2. To make a preliminary determination a defendant is eligible for diversion, the district attorney reviews the defendant's file to determine: (1) the defendant does not have any prior convictions for an offense involving controlled substances; (2) the charged offense does not involve violence or threatened violence; (3) there is no evidence of drug violations other than those listed in the subdivision; (4) the defendant's record does not indicate that probation or parole has ever been revoked without thereafter being completed; (5) the defendant's record does not indicate he or she had been diverted pursuant to the chapter within five years before the alleged commission of the charged offense; and (6) the defendant has no felony conviction within five years before the alleged commission of the charged offense. (§ 1000, subds. (a) & (b).)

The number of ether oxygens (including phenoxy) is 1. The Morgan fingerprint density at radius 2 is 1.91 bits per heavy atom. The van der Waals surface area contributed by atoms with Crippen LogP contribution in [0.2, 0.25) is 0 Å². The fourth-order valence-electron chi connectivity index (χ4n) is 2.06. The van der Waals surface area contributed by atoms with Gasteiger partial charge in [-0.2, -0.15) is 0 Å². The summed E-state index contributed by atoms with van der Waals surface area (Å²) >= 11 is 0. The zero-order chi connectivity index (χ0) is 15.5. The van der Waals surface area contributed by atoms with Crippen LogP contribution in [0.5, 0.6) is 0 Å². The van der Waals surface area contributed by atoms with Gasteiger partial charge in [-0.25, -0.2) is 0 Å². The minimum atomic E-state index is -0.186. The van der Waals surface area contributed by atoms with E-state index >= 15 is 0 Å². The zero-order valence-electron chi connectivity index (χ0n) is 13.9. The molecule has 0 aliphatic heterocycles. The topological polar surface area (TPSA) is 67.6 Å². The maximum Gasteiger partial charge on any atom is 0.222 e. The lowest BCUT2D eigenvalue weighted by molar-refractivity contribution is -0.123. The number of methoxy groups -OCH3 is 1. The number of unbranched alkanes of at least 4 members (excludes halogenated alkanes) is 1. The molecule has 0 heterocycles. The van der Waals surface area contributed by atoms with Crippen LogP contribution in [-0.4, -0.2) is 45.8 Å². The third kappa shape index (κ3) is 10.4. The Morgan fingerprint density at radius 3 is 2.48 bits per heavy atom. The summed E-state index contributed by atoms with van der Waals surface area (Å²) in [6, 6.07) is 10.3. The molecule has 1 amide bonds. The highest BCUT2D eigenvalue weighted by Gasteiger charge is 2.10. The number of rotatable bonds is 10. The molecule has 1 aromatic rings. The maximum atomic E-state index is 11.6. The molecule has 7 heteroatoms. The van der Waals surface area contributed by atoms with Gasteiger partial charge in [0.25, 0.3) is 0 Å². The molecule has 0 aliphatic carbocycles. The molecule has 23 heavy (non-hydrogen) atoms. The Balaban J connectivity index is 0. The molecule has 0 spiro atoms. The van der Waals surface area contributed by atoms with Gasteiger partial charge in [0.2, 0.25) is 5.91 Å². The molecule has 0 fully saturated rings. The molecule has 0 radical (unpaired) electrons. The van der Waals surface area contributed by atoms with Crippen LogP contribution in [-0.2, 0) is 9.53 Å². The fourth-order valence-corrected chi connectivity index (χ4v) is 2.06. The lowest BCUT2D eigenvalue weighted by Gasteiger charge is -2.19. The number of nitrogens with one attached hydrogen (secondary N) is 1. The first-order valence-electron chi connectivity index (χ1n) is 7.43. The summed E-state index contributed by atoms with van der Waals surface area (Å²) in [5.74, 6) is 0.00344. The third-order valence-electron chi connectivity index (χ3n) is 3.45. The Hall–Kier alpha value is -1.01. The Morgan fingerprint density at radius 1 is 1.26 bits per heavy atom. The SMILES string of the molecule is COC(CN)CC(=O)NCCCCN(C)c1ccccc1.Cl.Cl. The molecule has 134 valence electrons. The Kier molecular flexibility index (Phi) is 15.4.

3. The offenses alleged occurred after the effective dates of both “three strikes” enactments. McGrath was charged under both statutes and we are not asked to determine which statute applies. Because the provisions at issue here are identical in both statutes, it is unnecessary for us to decide whether one or both of the statutes applies. We therefore cite the relevant sections from both statutes.